R. Gray

German 390/Comp. Lit 396/Engl 363/CHID 498/JSIS 488/Lit 298

Freud and the Literary Imagination

On stream-of-consciousness as narrative method.

In 1887 the French writer Eduard Dujardin composed the first stream-of-consciousness novel, Les Lauriers sont Coupés (The laurels have been cut down; translated into English as We'll to the Woods No More). Forty years later, reflecting on what he had tried to accomplish by developing this narrative method, which he termed "interior monologue," Dujardin wrote:


"The interior monologue is the speech of a character in a scene, having for its object the direct introduction of the reader into the interior life of the character, without any interventions in the way of explanations or commentary on the part of the author; like other monologues, it has theoretically no hearers and is not spoken. But it differs from the traditional monologue in these respects: in the matter of content, it is the expression of the most intimate thoughts, those which lie nearest the unconscious; in its nature it is a speech which precedes logical organization, reproducing the intimate thoughts just as they are born and just as they come; as for form, it employs direct sentences reduced to the syntactical minimum; thus in general it fulfills the same requirements which we make today for poetry."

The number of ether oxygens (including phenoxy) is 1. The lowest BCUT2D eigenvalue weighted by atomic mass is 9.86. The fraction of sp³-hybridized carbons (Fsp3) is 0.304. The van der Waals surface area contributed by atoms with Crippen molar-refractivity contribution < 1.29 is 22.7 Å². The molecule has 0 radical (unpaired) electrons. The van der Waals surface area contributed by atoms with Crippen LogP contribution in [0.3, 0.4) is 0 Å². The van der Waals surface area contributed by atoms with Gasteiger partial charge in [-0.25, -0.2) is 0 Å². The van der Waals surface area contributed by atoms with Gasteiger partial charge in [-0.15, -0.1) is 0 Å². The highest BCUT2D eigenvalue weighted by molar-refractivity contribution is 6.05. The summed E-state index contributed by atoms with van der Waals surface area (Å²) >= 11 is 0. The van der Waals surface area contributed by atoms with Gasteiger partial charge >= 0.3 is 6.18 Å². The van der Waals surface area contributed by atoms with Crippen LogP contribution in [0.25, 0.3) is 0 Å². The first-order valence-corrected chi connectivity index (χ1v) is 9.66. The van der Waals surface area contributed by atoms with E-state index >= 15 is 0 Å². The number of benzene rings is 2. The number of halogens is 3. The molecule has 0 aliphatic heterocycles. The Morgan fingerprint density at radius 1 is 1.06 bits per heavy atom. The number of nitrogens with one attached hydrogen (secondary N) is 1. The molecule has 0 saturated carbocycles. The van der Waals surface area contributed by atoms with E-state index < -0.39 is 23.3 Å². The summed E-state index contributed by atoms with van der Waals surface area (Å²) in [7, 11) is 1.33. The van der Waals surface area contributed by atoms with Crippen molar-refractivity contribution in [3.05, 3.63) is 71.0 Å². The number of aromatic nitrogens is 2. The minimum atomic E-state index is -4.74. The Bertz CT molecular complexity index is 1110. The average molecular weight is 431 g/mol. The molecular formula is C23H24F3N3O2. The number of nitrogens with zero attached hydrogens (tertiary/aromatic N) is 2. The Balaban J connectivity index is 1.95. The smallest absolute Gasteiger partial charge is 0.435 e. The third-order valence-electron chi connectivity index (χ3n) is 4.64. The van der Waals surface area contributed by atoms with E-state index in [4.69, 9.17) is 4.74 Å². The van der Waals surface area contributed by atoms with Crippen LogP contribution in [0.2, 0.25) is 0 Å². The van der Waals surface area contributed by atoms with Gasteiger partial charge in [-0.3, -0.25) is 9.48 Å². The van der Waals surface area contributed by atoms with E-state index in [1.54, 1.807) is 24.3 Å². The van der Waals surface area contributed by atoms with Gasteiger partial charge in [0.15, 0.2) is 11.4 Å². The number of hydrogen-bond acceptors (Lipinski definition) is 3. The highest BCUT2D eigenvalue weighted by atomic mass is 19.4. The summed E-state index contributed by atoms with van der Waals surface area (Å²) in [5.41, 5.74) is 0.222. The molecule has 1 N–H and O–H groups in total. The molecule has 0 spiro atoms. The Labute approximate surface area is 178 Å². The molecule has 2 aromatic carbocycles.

To what extent do the criteria Dujardin articulates for his novel describe the principles Schnitzler employs in Lieutenant Gustl? Are there further narrative qualities that seem to distinguish Schnitzler’s use of this technique from the elements Dujardin outlines here?


To what degree is the interior monologue coherent with an exposition of Freud’s view of the dynamic, conflicted human psyche? Can stream-of-consciousness justifiably be called the paradigmatic Freudian literary technique?